Eakle Reviews

Reviewing old books, new books, indie books, and stories.

By Abigail Airuedowinya

“A touch of loneliness, a dab of depression, and a whole lot of envy.

Eakle Reviews

Rating: 3.5 out of 5.

This story is a ride! At its core, Common Sense is a touch of loneliness, a dab of depression, and a whole lot of envy. Airuedomwinya paints a stellar picture of a distraught mother-to-be in Common Sense.

This story is about a serious case of domestic violence and a distressed woman who has a baby on the way with nobody to turn to in this time of need. At first, Emma and Yun’s relationship was joyous…..but not really. I think Emma really believed that because she was eager to fall in love, and marry, and start a family. I mean, one of the things Yun said to Emma on their first date was, “You look like a rose tree with half of it already dead.” As poetic as that is, and I really do love the imagery, it isn’t a sign of a healthy relationship on the first date. And Emma knew that, she just chose to dismiss it.

The absolute best part about Common Sense is the bathroom scene. This scene builds SO. MUCH. TENSION. She’s trying to talk with Yun, whom she has just prepared the bath for, and she’s looking in the mirror, pulling her hair until it burns, and still holding a casual conversation without bringing any alarm to Yun. The little bit of dialogue paired with Emma’s inner dialogue, really does something special. It brings the reader into Emma’s headspace, almost leaving the bathroom entirely. And then Airuedomwinya drops us right back into the bathroom just like Emma is brought back, staring at herself, “barefoot and angry.”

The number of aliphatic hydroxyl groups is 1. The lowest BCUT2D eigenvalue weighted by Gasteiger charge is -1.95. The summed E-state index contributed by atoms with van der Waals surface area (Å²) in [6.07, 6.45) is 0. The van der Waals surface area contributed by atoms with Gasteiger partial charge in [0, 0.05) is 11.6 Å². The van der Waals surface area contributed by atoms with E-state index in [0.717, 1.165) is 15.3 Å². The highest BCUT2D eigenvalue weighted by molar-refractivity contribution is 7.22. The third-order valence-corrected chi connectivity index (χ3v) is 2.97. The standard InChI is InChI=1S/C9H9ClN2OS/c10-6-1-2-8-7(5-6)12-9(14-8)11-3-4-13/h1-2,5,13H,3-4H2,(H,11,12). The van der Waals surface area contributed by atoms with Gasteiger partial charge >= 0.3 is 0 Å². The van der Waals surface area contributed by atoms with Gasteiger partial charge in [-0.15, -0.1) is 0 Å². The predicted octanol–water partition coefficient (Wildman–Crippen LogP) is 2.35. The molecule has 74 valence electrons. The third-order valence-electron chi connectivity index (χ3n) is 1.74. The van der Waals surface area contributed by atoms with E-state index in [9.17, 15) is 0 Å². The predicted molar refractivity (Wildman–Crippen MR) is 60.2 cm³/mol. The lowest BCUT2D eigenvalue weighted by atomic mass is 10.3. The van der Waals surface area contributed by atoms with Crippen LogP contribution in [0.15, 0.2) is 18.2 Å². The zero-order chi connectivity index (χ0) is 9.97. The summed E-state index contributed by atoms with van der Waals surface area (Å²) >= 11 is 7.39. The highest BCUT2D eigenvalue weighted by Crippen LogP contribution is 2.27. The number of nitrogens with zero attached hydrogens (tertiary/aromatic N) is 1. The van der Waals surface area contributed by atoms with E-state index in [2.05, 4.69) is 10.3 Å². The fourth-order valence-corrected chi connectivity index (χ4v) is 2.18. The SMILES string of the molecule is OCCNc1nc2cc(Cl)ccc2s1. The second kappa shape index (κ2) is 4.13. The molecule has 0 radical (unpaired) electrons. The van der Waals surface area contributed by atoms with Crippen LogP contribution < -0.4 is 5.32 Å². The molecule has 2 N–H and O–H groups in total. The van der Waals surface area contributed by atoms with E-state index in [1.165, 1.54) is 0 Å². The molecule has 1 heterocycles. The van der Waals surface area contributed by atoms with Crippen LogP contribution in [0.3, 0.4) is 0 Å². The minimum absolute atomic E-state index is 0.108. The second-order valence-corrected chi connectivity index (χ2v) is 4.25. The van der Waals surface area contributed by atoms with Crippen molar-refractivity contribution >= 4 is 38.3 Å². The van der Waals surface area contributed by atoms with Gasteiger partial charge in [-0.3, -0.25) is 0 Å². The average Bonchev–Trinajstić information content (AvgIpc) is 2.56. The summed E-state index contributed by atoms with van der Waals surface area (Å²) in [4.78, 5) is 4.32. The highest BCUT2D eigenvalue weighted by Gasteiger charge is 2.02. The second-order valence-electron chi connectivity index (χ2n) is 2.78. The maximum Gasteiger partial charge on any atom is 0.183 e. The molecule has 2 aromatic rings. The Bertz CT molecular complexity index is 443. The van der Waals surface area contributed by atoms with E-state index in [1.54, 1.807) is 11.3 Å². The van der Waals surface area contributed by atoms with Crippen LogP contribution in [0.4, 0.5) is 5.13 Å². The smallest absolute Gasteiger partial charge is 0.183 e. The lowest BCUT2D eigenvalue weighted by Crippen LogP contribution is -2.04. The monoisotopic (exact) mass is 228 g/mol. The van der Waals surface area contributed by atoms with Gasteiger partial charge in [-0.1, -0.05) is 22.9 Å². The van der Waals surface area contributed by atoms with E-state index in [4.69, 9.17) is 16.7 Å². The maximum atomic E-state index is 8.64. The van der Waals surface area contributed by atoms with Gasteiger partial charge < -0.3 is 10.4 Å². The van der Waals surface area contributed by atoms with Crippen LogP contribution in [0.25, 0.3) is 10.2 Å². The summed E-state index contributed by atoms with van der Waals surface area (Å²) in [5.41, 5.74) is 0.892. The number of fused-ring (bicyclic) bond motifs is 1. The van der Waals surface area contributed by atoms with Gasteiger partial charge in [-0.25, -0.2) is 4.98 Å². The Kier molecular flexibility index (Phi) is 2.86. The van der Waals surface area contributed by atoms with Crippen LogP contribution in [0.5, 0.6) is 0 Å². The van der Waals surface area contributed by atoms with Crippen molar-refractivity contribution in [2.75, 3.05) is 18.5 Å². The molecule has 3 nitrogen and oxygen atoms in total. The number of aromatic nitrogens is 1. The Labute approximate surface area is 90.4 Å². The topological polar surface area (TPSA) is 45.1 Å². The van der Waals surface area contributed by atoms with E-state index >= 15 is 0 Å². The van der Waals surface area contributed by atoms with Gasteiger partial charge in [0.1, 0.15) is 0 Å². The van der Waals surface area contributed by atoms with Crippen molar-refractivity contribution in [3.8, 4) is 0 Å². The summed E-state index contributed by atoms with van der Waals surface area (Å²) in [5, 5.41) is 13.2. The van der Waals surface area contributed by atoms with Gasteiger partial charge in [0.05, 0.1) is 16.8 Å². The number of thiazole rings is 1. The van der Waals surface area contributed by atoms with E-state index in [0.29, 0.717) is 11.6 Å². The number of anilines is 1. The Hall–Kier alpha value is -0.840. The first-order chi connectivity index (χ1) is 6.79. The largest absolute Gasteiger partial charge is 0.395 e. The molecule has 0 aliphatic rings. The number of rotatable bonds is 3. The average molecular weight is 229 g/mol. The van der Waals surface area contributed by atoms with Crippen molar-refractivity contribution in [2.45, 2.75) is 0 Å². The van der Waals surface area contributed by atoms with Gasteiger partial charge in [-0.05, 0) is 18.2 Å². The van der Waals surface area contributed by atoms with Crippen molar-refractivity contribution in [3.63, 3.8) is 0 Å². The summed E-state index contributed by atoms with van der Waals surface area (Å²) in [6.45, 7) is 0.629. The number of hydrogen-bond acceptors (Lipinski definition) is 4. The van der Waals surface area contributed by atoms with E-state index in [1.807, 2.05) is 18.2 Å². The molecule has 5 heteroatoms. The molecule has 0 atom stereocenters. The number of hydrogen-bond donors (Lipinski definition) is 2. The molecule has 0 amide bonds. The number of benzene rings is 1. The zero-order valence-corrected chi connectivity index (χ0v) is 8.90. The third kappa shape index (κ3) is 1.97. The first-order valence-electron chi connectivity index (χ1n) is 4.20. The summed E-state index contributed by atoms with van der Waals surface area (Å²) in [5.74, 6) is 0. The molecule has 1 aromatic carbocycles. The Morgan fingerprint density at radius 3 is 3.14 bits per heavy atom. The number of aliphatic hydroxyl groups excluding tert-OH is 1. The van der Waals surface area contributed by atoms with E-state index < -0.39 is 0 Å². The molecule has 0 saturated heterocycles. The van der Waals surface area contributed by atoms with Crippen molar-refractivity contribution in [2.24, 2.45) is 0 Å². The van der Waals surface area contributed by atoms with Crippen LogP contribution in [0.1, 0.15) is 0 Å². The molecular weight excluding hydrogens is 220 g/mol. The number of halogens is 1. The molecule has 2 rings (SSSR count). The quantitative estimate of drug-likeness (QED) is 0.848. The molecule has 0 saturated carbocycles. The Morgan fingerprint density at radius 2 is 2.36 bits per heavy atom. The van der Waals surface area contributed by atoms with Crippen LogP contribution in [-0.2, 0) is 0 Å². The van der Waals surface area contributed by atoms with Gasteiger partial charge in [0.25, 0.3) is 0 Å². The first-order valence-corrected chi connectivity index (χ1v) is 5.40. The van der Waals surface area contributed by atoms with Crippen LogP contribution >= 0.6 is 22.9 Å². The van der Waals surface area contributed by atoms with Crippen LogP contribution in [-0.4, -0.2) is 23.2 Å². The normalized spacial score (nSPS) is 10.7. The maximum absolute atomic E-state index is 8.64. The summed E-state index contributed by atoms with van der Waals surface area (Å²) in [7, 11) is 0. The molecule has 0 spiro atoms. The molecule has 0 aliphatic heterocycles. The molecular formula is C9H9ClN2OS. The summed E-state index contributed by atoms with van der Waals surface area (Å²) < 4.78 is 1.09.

Emma and Yun had only been married for a year, and I wouldn’t assume they dated too long before marriage, just because of the face that the story only mentions three dates. But, in that short time, she had built up so much anger, resentment, and doubt that she had driven herself mad. And she knew that if she stayed, she would be setting her child up for failure.

While Airuedomwinya only touches on the small party at the end, a lot is gleaned from it. Only a few people come, three friends and Yun’s mother. We learn that everyone hides things, and no matter how hard we try we can’t hide the truth. And Emma, in an effort to confide and trust and rely on somebody, is only let down and left truly alone when her own mother-in-law ignores her cry for help.

Common Sense is dark and the themes are heavy, almost gothic. The entire story has a gray hue to it, and I love that about this story. It uses about 1,800 words, and I think this story would have really benefited from fleshing out some more of the detail and bringing the reader into that party at the end. I think I would rate this story a 3.5 out of 5 stars. And, I don’t put that lightly. I want more from this story, I want to keep reading it! I love Emma, her character is tragic and beautiful. And I think utilizing those other 1,200 words would have really made it sing. Nonetheless, Airuedomwinya tells a beautiful tragedy of heartbreak and resentment, and she tells it well.

Thank you for reading! Have you read this story yet? What did you think of it? Join in on this discussion in the comments below!

Interested in reading this story? Or more of Airuedomwinya’s work? Read it here.

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